Africa to make own COVID-19 vaccines

THE World Health Organization (WHO) is setting up a technology transfer hub for producing mRNA COVID-19 vaccines in South Africa, which could start manufacturing doses in 9 to 12 months.

WHO director-general Tedros Adhanom Ghebreyesus made the announcement aimed at boosting access to vaccines across the African continent, where cases and deaths had increased by almost 40% over the past week.

“Today I am delighted to announce that WHO is in discussions with a consortium of companies and institutions to establish a technology transfer hub in South Africa,” Tedros told a news conference.

“The consortium involves a company Afrigen Biologics & Vaccines, which will act as the hub both by manufacturing mRNA vaccines itself & by providing training to a manufacturer Biovac,” he said.

WHO chief scientist Soumya Swaminathan said that there were several options on the table, mainly smaller companies and biotechs, adding: “But we are also in discussions with larger mRNA companies and hope very much they will come on board”.

Pfizer and BioNTech, along with Moderna are the main producers of COVID-19 vaccines using mRNA technology.

“We could see within 9-12 months vaccines being produced in Africa, South Africa,” Swaminathan said.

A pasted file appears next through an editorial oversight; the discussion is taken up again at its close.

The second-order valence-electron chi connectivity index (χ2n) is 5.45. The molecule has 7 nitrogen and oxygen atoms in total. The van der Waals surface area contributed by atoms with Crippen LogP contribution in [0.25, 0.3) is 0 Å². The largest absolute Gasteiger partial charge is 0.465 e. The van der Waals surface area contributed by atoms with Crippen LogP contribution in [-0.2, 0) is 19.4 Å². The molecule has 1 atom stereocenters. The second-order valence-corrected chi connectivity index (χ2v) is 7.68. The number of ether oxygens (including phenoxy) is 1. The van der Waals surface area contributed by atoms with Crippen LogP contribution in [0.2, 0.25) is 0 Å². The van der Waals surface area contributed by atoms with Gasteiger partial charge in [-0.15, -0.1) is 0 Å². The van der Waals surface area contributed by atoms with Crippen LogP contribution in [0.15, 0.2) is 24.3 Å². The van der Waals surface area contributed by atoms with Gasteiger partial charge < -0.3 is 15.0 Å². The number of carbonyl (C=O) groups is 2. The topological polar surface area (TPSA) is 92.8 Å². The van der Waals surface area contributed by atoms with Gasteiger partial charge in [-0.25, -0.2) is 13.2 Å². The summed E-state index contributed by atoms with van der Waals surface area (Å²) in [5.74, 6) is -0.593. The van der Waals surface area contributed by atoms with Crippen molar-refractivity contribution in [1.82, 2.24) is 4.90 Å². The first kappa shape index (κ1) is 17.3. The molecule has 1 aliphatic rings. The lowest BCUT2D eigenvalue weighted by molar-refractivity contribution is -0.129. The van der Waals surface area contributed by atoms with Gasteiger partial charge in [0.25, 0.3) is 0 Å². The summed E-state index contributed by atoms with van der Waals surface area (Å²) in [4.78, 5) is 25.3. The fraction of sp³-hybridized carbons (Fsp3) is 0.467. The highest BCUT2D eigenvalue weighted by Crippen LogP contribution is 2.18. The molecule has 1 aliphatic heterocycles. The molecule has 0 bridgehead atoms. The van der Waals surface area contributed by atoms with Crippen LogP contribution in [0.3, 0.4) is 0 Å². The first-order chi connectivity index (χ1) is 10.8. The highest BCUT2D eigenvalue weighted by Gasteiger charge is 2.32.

South African President Cyril Ramaphosa said: “Through this initiative we will change the narrative of an Africa that is a centre of disease and poor development.”

Ramaphosa, referring to talks at the World Trade Organization (WTO) on its proposal for a waiver on intellectual property on COVID-19 vaccines, added: “Today is historic and we see this as a step in the right direction but it does not distract us from our original proposal put together by India and South Africa that we should see a TRIPS waiver at the WTO.”

Paul Kagame, the president of Rwanda, said Senegal, Rwanda and South Africa are in talks with investors to start the production of coronavirus vaccines in Africa.

Africa was “trying to find partners, to start manufacturing vaccines on our continent,” Kagame said at the Qatar Economic Forum.

“We are discussing with people who will help with financing and I think in a few months we should hear a different story,” Kagame said, without offering details of how the venture will be financed.

The continent of 1.3 billion people has fully vaccinated only about 1% of its people against COVID-19 even as some wealthier countries have inoculated enough of their citizens to begin reopening their economies.

Kagame on Monday suggested that a Eurobond was one option to help pay for the creation of vaccine manufacturers in Africa.

“Rwanda has been having a very good B+ credit rating. The Eurobond is one good option that will provide us with resources we are looking for,” he said



 
 

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